...As Silvera and Dias ramped up the pressure on the hydrogen in their DAC, they monitored the sample’s appearance as it changed from transparent to opaque to highly reflective. Then, by analyzing their data with a mathematical model of reflectivity, they concluded that the shiny appearance of the sample observed at 495 GPa corresponded to hydrogen becoming metallic.
Some researchers voiced objections to the claims, noting, for example, that the team’s method for measuring pressure may have been inaccurate. Rather than using a laser-based Raman spectroscopy technique to monitor pressure throughout the experiment, as is commonly done, the Harvard group used that method only at the highest pressure.
Silvera and Dias determined the pressure in the earlier part of the experiment from the number of turns of the “screws” that control the position of the diamonds. Silvera counters that he did so to minimize using powerful lasers that can easily damage the diamonds. And he contends that the mechanical method was properly calibrated.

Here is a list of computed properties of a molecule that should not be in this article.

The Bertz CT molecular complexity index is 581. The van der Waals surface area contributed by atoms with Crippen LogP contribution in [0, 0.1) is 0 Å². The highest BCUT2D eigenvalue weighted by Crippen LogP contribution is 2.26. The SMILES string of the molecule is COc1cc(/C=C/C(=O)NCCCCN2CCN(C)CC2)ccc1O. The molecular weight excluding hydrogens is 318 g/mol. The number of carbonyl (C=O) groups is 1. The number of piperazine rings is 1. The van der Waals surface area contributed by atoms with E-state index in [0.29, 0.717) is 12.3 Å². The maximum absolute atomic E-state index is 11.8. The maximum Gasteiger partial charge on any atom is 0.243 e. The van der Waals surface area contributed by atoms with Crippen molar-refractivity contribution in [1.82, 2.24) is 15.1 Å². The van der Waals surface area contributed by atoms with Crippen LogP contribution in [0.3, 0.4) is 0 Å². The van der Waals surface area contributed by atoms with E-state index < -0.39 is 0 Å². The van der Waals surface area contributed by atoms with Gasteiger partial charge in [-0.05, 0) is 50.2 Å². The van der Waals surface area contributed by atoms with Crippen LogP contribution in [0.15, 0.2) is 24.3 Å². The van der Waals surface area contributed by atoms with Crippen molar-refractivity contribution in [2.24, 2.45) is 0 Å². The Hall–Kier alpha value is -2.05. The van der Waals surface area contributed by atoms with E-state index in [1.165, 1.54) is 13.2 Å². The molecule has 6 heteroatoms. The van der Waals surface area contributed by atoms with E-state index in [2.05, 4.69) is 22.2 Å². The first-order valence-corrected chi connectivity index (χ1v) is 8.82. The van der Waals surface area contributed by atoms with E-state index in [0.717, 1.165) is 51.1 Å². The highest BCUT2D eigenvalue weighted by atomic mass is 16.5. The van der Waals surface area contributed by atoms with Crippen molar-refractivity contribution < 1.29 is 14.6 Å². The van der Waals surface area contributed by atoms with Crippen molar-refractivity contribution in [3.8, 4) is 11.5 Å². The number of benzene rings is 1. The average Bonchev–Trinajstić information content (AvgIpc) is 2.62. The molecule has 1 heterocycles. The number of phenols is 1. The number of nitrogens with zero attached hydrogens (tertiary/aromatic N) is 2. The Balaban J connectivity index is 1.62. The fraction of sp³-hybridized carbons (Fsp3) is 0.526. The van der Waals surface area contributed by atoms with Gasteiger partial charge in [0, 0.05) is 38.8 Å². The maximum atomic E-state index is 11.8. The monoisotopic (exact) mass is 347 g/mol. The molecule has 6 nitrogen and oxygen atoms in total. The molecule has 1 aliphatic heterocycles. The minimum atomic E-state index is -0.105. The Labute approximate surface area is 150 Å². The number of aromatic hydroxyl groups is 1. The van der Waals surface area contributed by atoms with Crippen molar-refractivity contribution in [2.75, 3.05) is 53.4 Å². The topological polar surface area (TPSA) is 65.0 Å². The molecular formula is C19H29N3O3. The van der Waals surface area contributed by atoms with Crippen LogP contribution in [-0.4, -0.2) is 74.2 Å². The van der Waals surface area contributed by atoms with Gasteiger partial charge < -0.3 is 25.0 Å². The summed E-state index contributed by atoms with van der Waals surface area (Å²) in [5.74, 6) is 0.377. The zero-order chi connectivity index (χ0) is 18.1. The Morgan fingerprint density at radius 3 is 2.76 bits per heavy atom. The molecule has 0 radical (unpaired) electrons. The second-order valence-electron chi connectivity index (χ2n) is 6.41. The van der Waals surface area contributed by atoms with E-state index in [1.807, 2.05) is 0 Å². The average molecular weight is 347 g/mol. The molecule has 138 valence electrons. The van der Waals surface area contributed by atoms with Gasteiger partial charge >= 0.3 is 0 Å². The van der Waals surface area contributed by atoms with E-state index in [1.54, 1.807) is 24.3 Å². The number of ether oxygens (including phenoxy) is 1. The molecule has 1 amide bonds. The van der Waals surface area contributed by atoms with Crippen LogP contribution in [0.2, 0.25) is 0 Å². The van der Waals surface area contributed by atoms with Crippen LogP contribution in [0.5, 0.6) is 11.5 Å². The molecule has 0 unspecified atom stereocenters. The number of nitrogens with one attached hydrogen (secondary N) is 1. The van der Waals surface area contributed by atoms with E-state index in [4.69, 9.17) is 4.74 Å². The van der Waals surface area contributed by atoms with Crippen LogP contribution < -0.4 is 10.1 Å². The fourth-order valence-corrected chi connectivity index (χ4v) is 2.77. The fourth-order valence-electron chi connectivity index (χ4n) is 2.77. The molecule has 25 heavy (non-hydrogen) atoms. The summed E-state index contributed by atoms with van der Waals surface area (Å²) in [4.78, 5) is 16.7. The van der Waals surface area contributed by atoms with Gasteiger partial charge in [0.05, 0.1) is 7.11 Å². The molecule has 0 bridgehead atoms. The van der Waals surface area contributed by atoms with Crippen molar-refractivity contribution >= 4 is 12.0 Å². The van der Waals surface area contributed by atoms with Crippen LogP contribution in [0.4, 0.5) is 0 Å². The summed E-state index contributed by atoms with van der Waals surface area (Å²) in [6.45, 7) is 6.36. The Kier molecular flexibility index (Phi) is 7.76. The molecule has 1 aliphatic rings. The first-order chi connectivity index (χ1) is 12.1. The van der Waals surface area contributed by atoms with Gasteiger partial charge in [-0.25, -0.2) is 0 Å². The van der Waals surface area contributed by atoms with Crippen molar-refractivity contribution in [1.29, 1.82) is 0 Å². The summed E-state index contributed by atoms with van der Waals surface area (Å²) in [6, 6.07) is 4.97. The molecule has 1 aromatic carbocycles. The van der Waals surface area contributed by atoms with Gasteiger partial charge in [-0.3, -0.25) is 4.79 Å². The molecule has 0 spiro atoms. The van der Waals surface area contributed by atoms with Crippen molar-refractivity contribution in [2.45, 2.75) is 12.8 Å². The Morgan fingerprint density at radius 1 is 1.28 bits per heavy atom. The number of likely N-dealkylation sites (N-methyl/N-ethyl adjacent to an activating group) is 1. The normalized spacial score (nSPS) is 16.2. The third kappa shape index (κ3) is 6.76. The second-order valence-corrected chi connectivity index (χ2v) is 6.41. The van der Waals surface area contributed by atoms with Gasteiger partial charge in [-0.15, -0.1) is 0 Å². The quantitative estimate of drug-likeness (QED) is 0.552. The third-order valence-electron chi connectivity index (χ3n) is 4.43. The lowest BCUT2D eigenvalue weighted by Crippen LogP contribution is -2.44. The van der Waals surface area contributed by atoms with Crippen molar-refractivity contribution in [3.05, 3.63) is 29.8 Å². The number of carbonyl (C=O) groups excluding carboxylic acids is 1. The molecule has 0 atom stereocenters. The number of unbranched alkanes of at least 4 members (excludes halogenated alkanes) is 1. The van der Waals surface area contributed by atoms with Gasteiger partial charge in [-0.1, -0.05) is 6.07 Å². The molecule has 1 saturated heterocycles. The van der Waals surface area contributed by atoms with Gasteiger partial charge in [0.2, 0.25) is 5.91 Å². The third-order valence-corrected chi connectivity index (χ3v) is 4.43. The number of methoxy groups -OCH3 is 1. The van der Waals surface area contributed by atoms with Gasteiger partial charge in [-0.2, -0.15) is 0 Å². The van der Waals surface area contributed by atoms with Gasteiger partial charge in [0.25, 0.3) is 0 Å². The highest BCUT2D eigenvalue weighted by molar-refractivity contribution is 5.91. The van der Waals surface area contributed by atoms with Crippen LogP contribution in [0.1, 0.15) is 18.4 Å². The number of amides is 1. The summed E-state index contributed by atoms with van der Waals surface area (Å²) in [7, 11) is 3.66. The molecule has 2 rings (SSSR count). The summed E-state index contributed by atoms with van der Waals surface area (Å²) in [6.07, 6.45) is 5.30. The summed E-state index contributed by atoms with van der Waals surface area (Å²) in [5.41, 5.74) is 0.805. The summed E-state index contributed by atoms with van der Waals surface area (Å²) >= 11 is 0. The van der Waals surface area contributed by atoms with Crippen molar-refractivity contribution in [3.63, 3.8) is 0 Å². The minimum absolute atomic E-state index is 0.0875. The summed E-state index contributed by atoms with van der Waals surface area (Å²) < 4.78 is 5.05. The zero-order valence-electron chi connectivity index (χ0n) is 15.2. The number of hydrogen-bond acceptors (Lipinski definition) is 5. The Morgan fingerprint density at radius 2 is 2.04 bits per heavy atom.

Other scientists suggested that there is insufficient evidence to attribute the reflections recorded by Silvera and Dias to metallic hydrogen. Perhaps they came instead from the metal gasket or from AlH3, a material that some researchers say may form by reaction of the alumina coating with high-pressure hydrogen. Again, Silvera defends his science, arguing that the reflectivity data point to metallic hydrogen, not the other materials.
Whether the Harvard researchers actually achieved their goal remains an open question. “If they really made metallic hydrogen, that would be wonderful,” says Reinhard Boehler, a physicist at the Carnegie Institution for Science in Washington, D.C. “These experiments are very hard to reproduce,” he adds, but they must be reproduced to address the doubts...